WILLIAMS, Ariz. — A bold black bear has a new home after creating a nuisance at Lost Canyon’s Young Life camp south of Williams.
According to the Arizona Game and Fish Department, two bears were found foraging for food in the dumpsters at the camp at the end of July. One bear began making repeat visits, which concerned camp managers. Residents also reported bear activity in a nearby neighborhood.
AZGFD Wildlife Officer Will Lemon said because of the bear’s behavior, and the proximity to children at the camp, the bear was trapped and later released in the White Mountains.
Lemon said there has been no other reported activity in that location, but a Williams resident reported a sighting in town Aug. 19. Officers were unable to verify the sighting.
Game and Fish officers are also actively trying to trap a nuisance bear in Parks after multiple reports were received of the bear rummaging in trash cans, bird feeders and a beehive.
“It is not unusual, but often bear activity will pick up right before monsoons as bear habitat is usually dry,” Lemon said. “As there has not been much of a monsoon season, the bears have still been active looking for food and water.”
Lemon said the monsoons provide ample water and forage for bears.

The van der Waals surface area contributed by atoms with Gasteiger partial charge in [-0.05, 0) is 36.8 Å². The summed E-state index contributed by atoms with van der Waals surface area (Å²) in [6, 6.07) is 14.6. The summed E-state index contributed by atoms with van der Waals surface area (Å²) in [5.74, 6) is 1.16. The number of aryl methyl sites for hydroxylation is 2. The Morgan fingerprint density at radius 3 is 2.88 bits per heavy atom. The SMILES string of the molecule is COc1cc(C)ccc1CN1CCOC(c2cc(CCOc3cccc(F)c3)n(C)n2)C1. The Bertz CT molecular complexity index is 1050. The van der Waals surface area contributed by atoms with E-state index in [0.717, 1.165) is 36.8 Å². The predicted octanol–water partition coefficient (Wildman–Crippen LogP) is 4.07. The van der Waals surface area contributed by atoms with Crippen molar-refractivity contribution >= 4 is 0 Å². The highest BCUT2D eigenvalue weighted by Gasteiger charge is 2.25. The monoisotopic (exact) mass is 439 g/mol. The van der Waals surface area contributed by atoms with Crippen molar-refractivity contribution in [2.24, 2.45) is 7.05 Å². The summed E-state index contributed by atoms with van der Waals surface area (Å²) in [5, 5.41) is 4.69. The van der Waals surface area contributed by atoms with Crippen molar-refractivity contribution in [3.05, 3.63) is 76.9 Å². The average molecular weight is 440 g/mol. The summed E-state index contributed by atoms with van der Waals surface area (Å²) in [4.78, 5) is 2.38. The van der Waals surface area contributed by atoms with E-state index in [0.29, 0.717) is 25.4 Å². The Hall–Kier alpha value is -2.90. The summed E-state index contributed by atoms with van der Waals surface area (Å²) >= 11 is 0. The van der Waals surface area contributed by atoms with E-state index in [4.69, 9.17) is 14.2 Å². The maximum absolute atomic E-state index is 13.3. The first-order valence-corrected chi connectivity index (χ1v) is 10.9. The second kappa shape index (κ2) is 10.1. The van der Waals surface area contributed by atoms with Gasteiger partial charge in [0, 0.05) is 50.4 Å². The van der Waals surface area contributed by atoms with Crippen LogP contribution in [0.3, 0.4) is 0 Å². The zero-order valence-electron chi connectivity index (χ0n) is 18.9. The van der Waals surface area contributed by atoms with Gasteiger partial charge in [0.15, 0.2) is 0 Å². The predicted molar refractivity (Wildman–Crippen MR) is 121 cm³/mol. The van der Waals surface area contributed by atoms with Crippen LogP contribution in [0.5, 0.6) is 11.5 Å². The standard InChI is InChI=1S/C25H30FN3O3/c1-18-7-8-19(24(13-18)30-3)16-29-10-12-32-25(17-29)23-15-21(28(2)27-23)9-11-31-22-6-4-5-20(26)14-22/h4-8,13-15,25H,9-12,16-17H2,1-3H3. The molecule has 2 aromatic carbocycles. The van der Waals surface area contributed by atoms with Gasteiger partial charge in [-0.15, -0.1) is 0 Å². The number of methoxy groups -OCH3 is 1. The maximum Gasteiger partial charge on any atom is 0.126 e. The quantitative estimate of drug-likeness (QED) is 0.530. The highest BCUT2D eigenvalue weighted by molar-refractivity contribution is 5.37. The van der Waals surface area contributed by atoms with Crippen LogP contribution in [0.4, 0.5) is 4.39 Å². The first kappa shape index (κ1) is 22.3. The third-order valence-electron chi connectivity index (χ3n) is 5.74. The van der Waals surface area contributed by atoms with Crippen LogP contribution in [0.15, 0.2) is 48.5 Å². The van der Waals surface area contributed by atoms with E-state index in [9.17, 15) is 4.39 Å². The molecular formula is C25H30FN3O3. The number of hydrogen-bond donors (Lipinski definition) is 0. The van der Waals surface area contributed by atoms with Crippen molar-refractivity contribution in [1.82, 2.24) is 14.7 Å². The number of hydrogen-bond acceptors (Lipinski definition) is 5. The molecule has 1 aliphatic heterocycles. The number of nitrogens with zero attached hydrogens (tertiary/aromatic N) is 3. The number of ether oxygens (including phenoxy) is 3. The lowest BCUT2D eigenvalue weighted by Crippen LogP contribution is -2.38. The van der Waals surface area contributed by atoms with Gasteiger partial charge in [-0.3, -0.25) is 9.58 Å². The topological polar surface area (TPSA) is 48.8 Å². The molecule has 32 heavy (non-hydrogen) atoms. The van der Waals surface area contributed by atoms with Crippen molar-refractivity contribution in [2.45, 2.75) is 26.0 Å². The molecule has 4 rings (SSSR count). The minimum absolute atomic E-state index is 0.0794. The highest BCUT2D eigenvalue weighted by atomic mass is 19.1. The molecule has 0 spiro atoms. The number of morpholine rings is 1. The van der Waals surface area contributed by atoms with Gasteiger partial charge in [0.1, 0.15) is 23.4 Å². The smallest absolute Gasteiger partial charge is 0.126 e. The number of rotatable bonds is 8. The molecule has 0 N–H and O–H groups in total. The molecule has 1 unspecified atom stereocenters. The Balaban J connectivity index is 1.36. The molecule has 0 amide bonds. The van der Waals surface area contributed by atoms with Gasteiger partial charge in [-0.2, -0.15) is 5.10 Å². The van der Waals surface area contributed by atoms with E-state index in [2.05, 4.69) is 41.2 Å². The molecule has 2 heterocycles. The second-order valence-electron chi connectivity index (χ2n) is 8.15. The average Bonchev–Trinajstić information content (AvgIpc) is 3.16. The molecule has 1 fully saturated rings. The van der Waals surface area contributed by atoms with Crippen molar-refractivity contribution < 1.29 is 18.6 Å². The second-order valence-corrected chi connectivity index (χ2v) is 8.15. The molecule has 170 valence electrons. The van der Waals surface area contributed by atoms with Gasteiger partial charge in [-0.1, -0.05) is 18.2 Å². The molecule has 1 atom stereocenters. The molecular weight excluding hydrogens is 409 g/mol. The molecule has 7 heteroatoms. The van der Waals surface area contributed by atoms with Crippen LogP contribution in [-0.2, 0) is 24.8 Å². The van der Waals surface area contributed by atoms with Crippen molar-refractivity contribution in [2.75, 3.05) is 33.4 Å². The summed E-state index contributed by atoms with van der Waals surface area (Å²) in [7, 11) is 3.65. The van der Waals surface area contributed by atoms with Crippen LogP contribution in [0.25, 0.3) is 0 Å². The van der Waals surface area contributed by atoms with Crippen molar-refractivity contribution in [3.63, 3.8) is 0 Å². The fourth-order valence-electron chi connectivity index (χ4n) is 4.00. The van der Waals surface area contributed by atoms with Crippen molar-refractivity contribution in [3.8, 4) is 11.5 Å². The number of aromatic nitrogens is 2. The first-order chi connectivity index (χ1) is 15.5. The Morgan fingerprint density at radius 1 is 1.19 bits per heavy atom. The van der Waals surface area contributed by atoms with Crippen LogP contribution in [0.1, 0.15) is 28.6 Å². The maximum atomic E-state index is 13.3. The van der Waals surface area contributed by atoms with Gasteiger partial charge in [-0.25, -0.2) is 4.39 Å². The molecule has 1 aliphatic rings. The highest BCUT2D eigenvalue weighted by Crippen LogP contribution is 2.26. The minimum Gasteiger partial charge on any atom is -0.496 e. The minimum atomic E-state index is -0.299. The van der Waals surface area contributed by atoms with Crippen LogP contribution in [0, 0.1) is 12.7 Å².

“If it is a good monsoon season, bears will typically stay away from residences as they can find everything they need to survive in the forest,” he said.
Lemon said residents can help keep bears wild by keeping garbage and other attractants inside their homes at night.
“They should empty their bird feeders and any other attractants, such as beehives and watering troughs,” he said. “Also, if they have livestock, the livestock feed could attract the bears as well.”
Lemon advises people to keep their distance from any bears, and if approached, back away slowly yelling at the bear.
Anyone who sees a bear or has seen bear activity is encouraged to call AZGFD at (623) 236-7201 or (800) 352-0700.
“We will try and gather as much information about the bear sighting as possible and take the next steps in trying to make sure there are no more issues with the bear,” Lemon said.
More information about living in bear country can be found at www.azgfd.com/wildlife/livingwith/bears/.
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